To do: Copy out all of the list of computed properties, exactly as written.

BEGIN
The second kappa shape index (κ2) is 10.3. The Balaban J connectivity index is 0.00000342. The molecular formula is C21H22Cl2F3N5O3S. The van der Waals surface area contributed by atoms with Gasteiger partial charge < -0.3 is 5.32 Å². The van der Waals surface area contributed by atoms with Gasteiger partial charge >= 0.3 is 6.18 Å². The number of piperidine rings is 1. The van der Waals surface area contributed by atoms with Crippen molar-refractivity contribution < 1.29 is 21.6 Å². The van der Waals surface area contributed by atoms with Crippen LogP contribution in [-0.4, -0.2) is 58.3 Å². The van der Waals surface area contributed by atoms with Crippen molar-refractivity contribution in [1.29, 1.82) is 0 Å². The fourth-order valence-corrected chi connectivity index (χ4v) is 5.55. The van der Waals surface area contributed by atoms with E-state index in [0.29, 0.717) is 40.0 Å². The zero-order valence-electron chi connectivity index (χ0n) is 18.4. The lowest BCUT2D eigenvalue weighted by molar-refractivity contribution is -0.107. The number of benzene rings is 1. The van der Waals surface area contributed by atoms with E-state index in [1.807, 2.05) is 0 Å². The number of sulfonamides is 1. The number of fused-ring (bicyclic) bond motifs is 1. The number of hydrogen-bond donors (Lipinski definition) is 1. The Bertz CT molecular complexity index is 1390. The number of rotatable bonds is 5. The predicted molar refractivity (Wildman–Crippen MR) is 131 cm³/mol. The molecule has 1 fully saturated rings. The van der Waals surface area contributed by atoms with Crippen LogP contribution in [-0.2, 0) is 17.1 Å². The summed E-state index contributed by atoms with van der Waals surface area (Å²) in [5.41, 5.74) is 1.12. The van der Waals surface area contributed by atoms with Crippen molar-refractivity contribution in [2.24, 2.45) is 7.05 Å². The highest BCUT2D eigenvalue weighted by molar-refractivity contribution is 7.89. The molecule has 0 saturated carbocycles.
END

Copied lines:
The second kappa shape index (κ2) is 10.3. The Balaban J connectivity index is 0.00000342. The molecular formula is C21H22Cl2F3N5O3S. The van der Waals surface area contributed by atoms with Gasteiger partial charge < -0.3 is 5.32 Å². The van der Waals surface area contributed by atoms with Gasteiger partial charge >= 0.3 is 6.18 Å². The number of piperidine rings is 1. The van der Waals surface area contributed by atoms with Crippen molar-refractivity contribution < 1.29 is 21.6 Å². The van der Waals surface area contributed by atoms with Crippen LogP contribution in [-0.4, -0.2) is 58.3 Å². The van der Waals surface area contributed by atoms with Crippen molar-refractivity contribution in [1.29, 1.82) is 0 Å². The fourth-order valence-corrected chi connectivity index (χ4v) is 5.55. The van der Waals surface area contributed by atoms with E-state index in [0.29, 0.717) is 40.0 Å². The zero-order valence-electron chi connectivity index (χ0n) is 18.4. The lowest BCUT2D eigenvalue weighted by molar-refractivity contribution is -0.107. The number of benzene rings is 1. The van der Waals surface area contributed by atoms with E-state index in [1.807, 2.05) is 0 Å². The number of sulfonamides is 1. The number of fused-ring (bicyclic) bond motifs is 1. The number of hydrogen-bond donors (Lipinski definition) is 1. The Bertz CT molecular complexity index is 1390. The number of rotatable bonds is 5. The predicted molar refractivity (Wildman–Crippen MR) is 131 cm³/mol. The molecule has 1 fully saturated rings. The van der Waals surface area contributed by atoms with Crippen LogP contribution in [-0.2, 0) is 17.1 Å². The summed E-state index contributed by atoms with van der Waals surface area (Å²) in [5.41, 5.74) is 1.12. The van der Waals surface area contributed by atoms with Crippen molar-refractivity contribution in [2.24, 2.45) is 7.05 Å². The highest BCUT2D eigenvalue weighted by molar-refractivity contribution is 7.89. The molecule has 0 saturated carbocycles.